This time last year the Tories crowed that they were on course for a landslide victory. They did not achieve it . Our candidates, party members and supporters up and down the country and in Scotland and Wales prevented them forming a majority government. This time last year the lib/dems posed as a progressive party. Now their leaders are exposed as prepared to break all their promises and abandon all their principles in order to gain a handful of ministerial posts in a Tory government. They are being cynically used as a fig leaf for Tory ministers setting about a right wing tory agenda.
In the face of the Tory cuts, and the lib/dem u-turns, Labour members throughout the country are campaigning energetically and making progress. Our campaigning is boosted by the fastest increase in our membership that Labour has ever recorded. 32,411 new members joined Labour in the four months after May 6th. Half of them are long-standing labour supporters who now feel that "voting is not enough" and they are joining us to help get rid of the government. A third of our new members are former libdem supporters who voted lib/dem because they believed they were a progressive, anti- Tory party and are now dismayed to find that the lib/dems are backing the Tories in government. And I hope even more Co-op party members will join all those of you who are already in the Labour partyAnd
Labour is already making progress in winning back public support. In the votes cast in local council by-elections since May 6th we have now pulled ahead the Tories, reversing the 7% lead they had in the general election. And we are keeping the party finances on track. The party has brought in more money than it has spent in each of the last 3 years and we have halved our debts over the last 5 years. We are still paying back the loans taken out before the 2005 election but the party finances are stable and strengthening.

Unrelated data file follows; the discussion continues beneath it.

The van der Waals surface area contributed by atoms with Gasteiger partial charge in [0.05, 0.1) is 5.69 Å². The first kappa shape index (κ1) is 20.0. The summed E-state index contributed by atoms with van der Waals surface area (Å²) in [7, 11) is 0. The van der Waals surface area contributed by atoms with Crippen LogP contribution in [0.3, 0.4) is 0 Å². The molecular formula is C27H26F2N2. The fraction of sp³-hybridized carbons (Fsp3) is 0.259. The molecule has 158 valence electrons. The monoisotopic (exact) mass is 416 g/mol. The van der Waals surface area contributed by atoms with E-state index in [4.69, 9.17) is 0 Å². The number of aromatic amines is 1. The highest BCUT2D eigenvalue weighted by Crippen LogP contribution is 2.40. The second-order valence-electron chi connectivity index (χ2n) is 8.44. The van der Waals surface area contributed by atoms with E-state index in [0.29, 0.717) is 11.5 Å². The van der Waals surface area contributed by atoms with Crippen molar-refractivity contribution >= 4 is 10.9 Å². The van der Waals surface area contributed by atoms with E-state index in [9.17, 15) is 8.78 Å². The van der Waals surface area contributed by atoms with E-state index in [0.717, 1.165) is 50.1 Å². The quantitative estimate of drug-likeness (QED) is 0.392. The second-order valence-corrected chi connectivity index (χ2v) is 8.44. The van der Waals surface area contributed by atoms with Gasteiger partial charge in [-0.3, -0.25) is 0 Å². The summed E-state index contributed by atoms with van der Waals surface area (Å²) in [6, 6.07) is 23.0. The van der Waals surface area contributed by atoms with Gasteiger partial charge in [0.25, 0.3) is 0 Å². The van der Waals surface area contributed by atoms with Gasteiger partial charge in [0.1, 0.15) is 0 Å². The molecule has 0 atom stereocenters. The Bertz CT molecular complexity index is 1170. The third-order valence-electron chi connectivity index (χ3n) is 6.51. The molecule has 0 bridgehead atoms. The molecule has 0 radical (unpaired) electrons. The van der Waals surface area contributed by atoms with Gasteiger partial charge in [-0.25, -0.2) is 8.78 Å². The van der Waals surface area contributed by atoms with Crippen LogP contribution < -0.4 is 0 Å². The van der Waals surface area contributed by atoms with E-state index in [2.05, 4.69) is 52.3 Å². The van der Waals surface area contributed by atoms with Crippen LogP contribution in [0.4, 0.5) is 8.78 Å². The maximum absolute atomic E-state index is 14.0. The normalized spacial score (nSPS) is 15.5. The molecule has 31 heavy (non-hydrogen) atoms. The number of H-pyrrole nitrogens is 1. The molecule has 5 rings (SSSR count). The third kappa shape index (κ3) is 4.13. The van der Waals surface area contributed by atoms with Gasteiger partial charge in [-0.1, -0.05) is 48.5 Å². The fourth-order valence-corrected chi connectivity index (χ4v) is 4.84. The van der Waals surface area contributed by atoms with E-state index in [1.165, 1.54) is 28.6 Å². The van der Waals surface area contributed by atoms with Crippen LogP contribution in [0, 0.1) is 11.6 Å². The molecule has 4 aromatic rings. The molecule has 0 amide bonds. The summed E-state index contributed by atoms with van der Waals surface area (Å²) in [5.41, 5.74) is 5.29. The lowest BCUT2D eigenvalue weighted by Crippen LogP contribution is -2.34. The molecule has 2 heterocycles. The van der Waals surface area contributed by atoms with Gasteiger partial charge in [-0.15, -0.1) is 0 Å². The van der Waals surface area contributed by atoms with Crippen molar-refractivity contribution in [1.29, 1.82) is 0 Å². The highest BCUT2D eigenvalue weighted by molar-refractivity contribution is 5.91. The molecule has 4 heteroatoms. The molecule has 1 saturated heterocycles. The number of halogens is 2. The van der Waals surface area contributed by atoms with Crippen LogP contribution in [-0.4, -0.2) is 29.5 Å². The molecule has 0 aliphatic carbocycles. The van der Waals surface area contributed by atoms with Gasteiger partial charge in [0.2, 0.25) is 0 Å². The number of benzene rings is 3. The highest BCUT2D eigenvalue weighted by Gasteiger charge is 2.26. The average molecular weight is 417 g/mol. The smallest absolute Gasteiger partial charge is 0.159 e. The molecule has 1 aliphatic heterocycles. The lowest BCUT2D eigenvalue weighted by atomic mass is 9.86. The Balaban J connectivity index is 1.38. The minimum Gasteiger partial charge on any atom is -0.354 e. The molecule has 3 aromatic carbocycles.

Media commentators predicted that after an election defeat Labour would turn inward and be riven by disunity. The opposite is the case. Though we lost some excellent MPs in the general election, we are invigorated by the arrival of nearly 70 talented new Labour MPs, with the highest percentage of women ever. They are a dynamic and determined voice in parliament and together with the shadow cabinet have stood united against the Tories and lib/dems. And the leadership campaign has stimulated the start of our debate about the future as it has enabled thousands of members to meet and question our 5 leadership candidates.
The new leader takes over a party which is growing, determined, united and looking to the future. After 5 months of leading the Labour party, it will be my priviledge to serve the party once again in the role of deputy leader. And it has been my priviledge to be here with you today. Thank you.